Body Area Sensor Networks (BASN) with miniature sensors providing wireless communications capabilities have become a promising tool for monitoring and logging vital parameters of patients suffering from chronic diseases such as diabetes, asthma, and heart diseases. Particularly, as the technical development in BASN, a low-cost, high-quality, convenient Electrocardiographic (ECG) diagnosis system becomes a future major tool for healthcare systems. However, numerous important research issues remain to be addressed in BASN for ECG transmissions. Among these, communication energy efficiency and security are the most concerning issues. In this chapter, the authors introduce, survey, and analyze effective cross-layer strategies for wireless ECG transmissions in BASN. The key idea of these cross-layer communication techniques is to take advantage of both source data properties and communication strategies for the optimization of the system energy efficiency while providing secure wireless ECG transmissions. The goal of improving communication energy efficiency is achieved by matching the source coding of ECG signals with the channel coding strategy. In addition one can leverage biometric ECG properties to implement an energy-efficient cross-layer security strategy. As an example the authors showcase two security methods in this chapter-selective encryption and self-authentication. Thanks to the dependency property of the compressed ECG data, a selective encryption algorithm needs only to be applied on a very small portion of the transmitted data, and at the same time it provides a level of security equivalent to traditional full-scale encryption using block or stream ciphers without the burden of the associated energy and computational expense. In the example authentication scheme, sensors for the same body can authenticate each other by common traits such as inter-pulse intervals. The authors analyzed the proposed cross-layer techniques for ECG transmissions and validated the achieved energy efficiency improvements by both simulation and experimental results.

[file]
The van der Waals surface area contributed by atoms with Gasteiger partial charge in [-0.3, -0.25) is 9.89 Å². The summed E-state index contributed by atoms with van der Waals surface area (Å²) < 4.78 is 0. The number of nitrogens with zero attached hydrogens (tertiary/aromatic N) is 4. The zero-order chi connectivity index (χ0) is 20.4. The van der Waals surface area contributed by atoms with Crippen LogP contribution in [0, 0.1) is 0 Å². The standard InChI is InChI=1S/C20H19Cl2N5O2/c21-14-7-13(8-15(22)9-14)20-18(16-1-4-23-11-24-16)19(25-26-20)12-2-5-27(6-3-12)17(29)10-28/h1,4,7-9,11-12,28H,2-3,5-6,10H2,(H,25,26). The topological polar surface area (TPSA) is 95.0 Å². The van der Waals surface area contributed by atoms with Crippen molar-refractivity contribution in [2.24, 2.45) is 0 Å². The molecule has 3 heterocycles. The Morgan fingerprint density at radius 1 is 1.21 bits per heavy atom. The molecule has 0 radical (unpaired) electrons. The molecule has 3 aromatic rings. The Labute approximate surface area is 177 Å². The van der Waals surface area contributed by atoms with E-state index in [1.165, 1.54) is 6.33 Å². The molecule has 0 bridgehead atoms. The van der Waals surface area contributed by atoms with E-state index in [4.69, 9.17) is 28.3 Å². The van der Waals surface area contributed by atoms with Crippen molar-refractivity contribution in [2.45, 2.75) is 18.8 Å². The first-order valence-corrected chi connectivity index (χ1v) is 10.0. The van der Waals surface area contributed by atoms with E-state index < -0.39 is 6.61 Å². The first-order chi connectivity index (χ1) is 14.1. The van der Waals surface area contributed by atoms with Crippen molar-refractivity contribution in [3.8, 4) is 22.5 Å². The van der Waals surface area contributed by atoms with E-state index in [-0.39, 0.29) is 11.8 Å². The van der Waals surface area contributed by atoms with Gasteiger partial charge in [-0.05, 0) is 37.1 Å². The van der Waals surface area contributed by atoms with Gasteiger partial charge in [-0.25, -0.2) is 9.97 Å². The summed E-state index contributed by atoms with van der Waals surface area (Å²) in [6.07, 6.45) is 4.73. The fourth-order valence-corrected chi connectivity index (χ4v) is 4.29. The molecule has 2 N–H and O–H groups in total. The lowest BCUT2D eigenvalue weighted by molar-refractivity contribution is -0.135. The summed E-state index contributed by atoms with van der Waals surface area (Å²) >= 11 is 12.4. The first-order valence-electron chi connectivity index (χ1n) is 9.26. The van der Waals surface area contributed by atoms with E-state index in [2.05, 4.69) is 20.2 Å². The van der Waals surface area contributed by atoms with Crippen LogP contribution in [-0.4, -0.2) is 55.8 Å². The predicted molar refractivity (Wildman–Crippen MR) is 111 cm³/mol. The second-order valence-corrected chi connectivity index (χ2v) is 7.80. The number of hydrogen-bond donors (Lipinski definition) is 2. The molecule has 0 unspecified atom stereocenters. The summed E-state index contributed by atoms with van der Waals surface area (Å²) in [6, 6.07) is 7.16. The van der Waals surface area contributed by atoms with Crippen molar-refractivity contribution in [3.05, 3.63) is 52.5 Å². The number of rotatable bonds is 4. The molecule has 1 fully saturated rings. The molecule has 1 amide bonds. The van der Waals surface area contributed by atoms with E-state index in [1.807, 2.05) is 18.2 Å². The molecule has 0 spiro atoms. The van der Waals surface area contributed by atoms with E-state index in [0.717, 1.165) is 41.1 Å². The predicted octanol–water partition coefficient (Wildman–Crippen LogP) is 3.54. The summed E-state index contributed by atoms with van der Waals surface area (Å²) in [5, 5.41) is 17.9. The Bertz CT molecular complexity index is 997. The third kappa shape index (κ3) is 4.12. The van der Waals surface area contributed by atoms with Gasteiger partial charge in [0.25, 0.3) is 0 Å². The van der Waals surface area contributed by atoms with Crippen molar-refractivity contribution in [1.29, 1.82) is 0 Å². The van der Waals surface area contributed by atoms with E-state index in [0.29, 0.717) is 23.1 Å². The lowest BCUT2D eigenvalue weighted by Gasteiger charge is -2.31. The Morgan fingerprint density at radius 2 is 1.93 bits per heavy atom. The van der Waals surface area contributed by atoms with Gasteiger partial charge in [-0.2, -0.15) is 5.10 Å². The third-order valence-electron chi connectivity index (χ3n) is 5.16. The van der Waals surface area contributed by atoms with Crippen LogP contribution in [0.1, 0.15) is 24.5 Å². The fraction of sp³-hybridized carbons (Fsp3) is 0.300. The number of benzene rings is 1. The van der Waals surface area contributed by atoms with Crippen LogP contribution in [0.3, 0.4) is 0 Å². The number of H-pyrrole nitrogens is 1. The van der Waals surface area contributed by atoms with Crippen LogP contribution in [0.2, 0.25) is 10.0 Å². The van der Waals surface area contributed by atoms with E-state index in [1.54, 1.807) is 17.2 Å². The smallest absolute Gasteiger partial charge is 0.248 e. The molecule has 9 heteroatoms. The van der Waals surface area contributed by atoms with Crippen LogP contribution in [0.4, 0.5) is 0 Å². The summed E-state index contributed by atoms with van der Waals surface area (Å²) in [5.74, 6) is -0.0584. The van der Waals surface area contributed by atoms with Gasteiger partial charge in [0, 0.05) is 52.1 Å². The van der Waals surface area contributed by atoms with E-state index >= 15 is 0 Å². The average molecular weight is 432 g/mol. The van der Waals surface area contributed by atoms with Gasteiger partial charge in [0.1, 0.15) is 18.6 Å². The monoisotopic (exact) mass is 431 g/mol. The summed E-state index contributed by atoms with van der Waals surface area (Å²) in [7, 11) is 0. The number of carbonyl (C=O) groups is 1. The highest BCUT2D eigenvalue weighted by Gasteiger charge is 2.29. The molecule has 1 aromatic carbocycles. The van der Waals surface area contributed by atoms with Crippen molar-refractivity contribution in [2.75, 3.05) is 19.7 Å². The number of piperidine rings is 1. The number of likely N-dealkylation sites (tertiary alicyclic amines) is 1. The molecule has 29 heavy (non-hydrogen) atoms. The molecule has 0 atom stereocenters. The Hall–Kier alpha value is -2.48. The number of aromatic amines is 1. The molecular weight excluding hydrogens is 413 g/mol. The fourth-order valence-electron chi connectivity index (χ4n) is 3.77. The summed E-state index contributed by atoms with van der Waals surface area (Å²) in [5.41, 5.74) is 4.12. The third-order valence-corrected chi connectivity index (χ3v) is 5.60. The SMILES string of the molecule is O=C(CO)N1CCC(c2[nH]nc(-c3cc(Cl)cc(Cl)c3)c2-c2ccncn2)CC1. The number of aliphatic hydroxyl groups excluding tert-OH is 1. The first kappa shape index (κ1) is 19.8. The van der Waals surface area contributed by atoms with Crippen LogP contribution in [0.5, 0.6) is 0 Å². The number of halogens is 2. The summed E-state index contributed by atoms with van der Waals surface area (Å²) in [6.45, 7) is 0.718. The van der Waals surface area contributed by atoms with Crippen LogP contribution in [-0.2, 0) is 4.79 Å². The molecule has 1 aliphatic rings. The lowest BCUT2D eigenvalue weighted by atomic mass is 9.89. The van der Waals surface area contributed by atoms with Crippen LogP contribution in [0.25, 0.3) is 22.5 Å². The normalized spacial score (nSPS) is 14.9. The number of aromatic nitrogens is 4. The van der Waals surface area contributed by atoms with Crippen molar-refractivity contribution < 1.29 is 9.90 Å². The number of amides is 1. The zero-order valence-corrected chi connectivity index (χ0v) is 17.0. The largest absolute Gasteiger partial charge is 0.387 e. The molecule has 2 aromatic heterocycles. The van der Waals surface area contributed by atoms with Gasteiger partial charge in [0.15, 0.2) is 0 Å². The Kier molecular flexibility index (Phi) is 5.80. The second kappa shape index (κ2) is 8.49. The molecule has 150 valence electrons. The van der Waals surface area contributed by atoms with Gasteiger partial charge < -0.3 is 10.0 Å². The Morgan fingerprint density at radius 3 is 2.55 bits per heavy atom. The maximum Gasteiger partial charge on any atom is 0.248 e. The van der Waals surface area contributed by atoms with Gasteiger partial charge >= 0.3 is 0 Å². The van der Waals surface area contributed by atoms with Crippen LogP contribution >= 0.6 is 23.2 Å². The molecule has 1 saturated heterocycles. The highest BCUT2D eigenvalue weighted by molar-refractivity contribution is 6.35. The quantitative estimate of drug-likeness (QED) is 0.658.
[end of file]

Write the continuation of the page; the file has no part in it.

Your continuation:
ASJC Scopus subject areas
- General Computer Science